Picturing Life Stories in a Biomedical Setting: A Phenomenological Analysis of Neonatal End-of-Life Photography
Martel, Sara Lyn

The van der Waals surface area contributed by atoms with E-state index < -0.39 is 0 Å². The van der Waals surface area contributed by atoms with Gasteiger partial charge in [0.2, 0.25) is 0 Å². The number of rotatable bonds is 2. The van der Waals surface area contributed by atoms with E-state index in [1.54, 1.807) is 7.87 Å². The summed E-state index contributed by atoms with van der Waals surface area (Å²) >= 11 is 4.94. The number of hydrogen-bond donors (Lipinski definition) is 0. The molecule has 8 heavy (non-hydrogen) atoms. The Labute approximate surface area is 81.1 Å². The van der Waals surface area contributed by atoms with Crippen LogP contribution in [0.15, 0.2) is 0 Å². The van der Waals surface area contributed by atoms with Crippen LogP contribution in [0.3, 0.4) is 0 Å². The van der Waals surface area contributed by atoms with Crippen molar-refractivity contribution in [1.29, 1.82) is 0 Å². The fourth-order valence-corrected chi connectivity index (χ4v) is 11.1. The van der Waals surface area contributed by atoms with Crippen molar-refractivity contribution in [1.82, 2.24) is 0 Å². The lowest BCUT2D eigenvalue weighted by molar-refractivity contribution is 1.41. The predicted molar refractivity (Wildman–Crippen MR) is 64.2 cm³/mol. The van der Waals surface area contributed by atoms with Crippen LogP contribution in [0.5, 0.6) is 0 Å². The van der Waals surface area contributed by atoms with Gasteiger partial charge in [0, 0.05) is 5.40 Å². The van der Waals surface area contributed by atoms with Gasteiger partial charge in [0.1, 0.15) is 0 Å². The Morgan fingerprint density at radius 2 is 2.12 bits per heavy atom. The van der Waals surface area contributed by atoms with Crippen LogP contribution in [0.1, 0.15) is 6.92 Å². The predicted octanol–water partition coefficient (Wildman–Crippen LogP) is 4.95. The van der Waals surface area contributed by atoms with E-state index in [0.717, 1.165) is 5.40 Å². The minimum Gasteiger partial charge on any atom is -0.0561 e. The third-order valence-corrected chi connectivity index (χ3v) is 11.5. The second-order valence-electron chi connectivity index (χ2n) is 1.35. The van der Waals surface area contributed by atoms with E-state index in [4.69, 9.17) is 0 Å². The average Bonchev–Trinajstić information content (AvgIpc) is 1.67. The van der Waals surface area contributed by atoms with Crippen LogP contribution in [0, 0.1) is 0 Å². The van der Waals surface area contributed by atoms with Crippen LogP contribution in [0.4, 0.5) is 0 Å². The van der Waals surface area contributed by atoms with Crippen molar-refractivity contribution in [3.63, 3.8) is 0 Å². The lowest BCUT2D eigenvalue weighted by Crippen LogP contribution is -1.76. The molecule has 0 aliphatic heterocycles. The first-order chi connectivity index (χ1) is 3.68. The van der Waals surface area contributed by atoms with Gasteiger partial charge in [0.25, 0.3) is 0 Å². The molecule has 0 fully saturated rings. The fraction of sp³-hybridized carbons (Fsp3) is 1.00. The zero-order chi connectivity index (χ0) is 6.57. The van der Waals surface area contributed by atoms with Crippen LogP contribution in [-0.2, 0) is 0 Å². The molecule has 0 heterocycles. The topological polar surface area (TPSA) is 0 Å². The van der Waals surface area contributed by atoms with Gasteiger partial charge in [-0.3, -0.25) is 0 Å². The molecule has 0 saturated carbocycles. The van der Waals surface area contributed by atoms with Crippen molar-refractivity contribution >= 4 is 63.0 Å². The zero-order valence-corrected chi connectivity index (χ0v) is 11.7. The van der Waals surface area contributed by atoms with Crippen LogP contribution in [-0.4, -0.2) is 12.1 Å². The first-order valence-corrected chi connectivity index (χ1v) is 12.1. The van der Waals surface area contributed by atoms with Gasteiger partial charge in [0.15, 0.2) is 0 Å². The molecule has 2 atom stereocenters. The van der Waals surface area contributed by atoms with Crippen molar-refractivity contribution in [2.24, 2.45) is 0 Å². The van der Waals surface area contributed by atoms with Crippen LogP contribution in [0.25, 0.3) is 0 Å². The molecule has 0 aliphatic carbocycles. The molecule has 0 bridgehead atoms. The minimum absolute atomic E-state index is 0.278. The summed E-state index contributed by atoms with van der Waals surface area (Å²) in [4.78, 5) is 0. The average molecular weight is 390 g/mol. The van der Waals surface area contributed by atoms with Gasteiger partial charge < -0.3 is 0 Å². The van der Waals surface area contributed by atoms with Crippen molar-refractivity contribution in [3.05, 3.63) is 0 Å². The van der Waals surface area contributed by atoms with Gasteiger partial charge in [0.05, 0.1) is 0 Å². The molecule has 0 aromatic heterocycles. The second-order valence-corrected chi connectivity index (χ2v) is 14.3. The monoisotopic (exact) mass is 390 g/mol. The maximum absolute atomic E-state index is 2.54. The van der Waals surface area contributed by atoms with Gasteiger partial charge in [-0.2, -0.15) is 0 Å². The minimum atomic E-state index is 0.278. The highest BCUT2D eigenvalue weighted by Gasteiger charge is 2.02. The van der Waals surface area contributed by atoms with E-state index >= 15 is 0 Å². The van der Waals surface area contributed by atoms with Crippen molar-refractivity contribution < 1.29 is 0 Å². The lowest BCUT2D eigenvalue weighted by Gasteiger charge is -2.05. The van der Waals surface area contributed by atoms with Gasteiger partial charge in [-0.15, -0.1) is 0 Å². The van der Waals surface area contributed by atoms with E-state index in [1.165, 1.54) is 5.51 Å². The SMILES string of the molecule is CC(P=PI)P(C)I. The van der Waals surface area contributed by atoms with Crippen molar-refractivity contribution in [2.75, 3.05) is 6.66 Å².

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This dissertation explores End-of-Life (EOL) photography, a common practice in North American hospitals whereby nurses facilitate photography for families around the death of their newborn. It is based on a qualitative study involving semi-structured interviews with 10 parents bereaved by a neonatal death in the last five years, who all participated in EOL photography in the same Canadian neonatal intensive care unit (NICU). The focusing research question asked how parents experience this photography within the NICU setting and in their lives beyond the hospital. The study’s methodology combines the existential phenomenology of Maurice Merleau-Ponty and the critical theory of Michel Foucault to consider the intersections of lived experience, media technologies and the material structures of power/knowledge. The method is modeled on an interpretive phenomenological analysis approach involving an embodied hermeneutic and integrating photo elicitation, as the participants were invited to bring their EOL photographs to the interviews. The dissertation situates EOL photography within the contemporary NICU, revealing the practice as an experience of living relationships between nurses, parents and newborns in the biomedical setting. It considers how the move from film to digital photography developed the practice from “memento-making” to collaborative “story-telling.” New opportunities to construct the newborn’s life-story is shown to be integral to the parents’ knowing their newborn in life and healing from their death, yet opens complex questions around sharing this life-story within the families’ social sphere. The dissertation reflects on these experiences in the context of a broader sociocultural ambiguity around death-in-birth, connecting EOL photography with the politics of biomedical reproduction and end-of-life. The dissertation concludes by conceptualizing EOL photography as a practice of palliative space-time, which works towards presence, proximity, attention, and care into end-of-life in a biomedical setting.